Working with innerHTML or subset of HTML with Selenium

6 Nov

Not sure about Web Driver, but wonder why Selenium never had API method to get a subset of HTML, basically the innerHTML of a given element. Only offering to return the full HTML page source.

Perhaps because innerHTML is more of a developer used feature, probably not for testers who also happen to not have a web developer background?

But in any case, you can still get it via the DOM for Selenium RC.

html = selenium.getEval(“this.browserbot.findElement(\”id=someElementId\”).innerHTML”);

From a test execution performance standpoint, not sure if getting innerHTML is significantly slower than getting the page’s HTML source. But as an automator/developer, I’d rather not want to have to parse out the desired subset of HTML from the whole page source.

There is one benefit, for me anyways, to use innerHTML and that is to convert it to valid XML for further processing like traversal of the data via XML DOM via native code than via Selenium, which should be faster and more powerful to do in your native language than to do it via Selenium.

Update 2/9/2013

Thought I’d mention that for WebDriver, innerHTML DOM property is much easier to access. WebDriver treats it as an attribute of an element, so you can simply:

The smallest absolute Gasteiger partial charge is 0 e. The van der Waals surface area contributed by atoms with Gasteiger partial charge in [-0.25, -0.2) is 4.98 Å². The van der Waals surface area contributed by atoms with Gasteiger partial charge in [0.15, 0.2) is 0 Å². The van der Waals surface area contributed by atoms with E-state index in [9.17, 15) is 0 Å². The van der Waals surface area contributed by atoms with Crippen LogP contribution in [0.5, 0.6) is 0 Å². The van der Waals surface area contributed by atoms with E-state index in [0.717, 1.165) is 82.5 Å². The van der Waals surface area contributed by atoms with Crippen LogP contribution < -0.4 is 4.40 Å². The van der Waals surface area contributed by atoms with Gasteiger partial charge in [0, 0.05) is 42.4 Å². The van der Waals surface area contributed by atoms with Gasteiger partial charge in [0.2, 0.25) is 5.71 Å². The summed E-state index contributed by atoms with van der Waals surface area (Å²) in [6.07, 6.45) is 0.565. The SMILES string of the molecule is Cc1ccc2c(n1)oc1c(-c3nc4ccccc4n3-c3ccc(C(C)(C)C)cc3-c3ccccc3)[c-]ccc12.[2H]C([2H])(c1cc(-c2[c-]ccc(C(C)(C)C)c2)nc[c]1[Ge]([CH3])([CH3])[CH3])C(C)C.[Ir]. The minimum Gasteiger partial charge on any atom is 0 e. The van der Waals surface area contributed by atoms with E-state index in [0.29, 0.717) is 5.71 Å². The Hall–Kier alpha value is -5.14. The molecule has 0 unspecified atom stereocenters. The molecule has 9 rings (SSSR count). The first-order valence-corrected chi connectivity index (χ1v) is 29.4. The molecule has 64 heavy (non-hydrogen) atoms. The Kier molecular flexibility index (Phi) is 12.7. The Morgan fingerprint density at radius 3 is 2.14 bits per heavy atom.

String elemHtml = driver.findElement(“someId”)).getAttribute(“innerHTML”);

You can then manipulate it as plain text, or convert & load as an XML DOM object.


2 Responses to “Working with innerHTML or subset of HTML with Selenium”

  1. December 5, 2012 at 9:29 pm #

    where do i have to put this html=?

    • David December 5, 2012 at 10:34 pm #

      In the example above, “html” is a variable you save the result to (actual syntax will differ based on programming language used, but the Selenium API call/code will remain roughly the same). You can then do whatever you want with the variable. As one might deduce, the data stored in the html variable is a string of HTML text (within/inside the element you specified). You can either manipulate it as text (via regular expressions or string search) or convert it into an XML DOM node object to iterate or traverse through (using your programming language’s XML DOM library of choice).

      As for how to use it, you replace “id=someElementId” in the example above with the actual locator you want to find and get innerHTML for. It can be id=, name=, xpath, css=, etc. You may want to parameterize that example call into a function where you can specify any locator to get innerHTML for. Do watch out for escaping double quotes, because we are executing Selenium API to call javascript code that requires quotes, so that’s why you have to escape them when used inside the javascript as in example above.

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